- Free college classes for all Starbucks employees sounds too good to be true, and it is.
Starbucks is getting a ton of gushing press for supposedly offering free college classes to its employees—CEO Howard Schultz was on The Daily Show last night winning applause from the audience and proclaiming, "We've tried to embrace humanity as a core competency." (Does that sound to anyone else like an admission that capitalism is anti-humanity by default?)
The program is not without its faults, as Ned Resnikoff reports for MSNBC:
A joint statement from Starbucks and ASU hailed the new tuition reimbursement plan as “a powerful, first-of-its-kind program designed to unleash [a] lifetime opportunity for thousands of eligible part-time and full-time U.S. partners (employees).” Under the new plan, employees who complete their freshman and sophomore years at ASU Online would receive a major discount, and the remaining two years would be totally free.
Sounds great, right? Not according to Sara Goldrick-Rab, professor of educational policy studies and sociology at the University of Wisconsin-Madison, who said she found it “incredibly problematic” that Starbucks has decided to limit its tuition assistance to a single online university.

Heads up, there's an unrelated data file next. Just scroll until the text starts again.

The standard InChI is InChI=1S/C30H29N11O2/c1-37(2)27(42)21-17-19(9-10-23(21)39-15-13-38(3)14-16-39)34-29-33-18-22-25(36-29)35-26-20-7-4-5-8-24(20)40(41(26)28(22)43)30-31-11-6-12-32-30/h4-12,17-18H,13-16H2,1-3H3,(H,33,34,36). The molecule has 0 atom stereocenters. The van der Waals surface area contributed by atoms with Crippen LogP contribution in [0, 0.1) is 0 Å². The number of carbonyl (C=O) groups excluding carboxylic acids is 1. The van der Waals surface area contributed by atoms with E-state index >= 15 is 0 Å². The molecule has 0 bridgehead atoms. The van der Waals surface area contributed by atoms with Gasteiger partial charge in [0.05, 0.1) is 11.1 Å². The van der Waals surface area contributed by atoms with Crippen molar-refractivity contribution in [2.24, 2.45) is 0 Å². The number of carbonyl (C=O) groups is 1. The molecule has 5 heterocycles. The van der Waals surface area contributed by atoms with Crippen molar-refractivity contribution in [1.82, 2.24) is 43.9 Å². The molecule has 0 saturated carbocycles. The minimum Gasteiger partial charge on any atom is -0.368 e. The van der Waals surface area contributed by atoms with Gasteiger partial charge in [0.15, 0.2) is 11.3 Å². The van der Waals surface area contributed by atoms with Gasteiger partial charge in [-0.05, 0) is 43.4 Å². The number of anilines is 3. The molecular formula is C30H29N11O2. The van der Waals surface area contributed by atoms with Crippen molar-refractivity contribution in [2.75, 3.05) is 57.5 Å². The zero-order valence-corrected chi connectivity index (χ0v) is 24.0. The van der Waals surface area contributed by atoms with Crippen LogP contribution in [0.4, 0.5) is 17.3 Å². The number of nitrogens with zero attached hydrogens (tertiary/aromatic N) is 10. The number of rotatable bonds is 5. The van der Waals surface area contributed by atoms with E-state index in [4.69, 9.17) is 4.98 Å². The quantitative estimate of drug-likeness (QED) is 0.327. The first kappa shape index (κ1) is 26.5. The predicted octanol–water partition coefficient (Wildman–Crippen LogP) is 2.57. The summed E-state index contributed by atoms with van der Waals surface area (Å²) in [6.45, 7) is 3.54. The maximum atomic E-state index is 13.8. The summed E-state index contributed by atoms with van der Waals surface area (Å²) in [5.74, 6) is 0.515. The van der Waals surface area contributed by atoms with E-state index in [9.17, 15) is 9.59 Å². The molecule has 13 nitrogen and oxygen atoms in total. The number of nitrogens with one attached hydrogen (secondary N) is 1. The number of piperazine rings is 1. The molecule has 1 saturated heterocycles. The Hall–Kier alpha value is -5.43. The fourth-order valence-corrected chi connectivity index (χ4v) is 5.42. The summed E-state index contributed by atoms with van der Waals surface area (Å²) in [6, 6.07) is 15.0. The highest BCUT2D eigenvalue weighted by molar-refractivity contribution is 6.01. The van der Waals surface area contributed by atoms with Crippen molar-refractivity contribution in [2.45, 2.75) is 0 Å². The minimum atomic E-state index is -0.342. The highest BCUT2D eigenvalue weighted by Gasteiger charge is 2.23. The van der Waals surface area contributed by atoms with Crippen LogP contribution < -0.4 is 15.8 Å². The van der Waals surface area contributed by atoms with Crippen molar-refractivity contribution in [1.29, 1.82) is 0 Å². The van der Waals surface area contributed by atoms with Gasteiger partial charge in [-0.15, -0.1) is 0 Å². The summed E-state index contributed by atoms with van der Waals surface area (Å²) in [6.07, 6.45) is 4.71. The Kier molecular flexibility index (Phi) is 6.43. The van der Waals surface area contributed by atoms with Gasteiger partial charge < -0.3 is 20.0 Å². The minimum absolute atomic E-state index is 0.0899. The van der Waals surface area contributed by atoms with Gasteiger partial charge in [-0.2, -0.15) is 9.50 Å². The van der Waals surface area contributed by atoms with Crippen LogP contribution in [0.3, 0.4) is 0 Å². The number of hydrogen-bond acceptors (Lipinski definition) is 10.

“ASU Online is a profit venture,” said Goldrick-Rab. “And basically, these two businesses have gotten together and created a monopoly on college ventures for Starbucks employees.”
As Resnikoff explains, Wal-Mart made a similar announcement four years ago, partnering with the for-profit online American Public University and providing workers and family members with partial tuition grants. In fact, many companies have similar programs, but few employees take advantage of them while they toil in full-time positions. The tuition programs help the businesses, though, retain "high performing staff."
"One day, our campaigns to make college free will win and we’ll abolish student loan debt," activist Melissa Byne says of the Starbucks announcement. "Until then, poorer low-wage workers will be the fodder for huge corporations trying to get better PR off their struggle."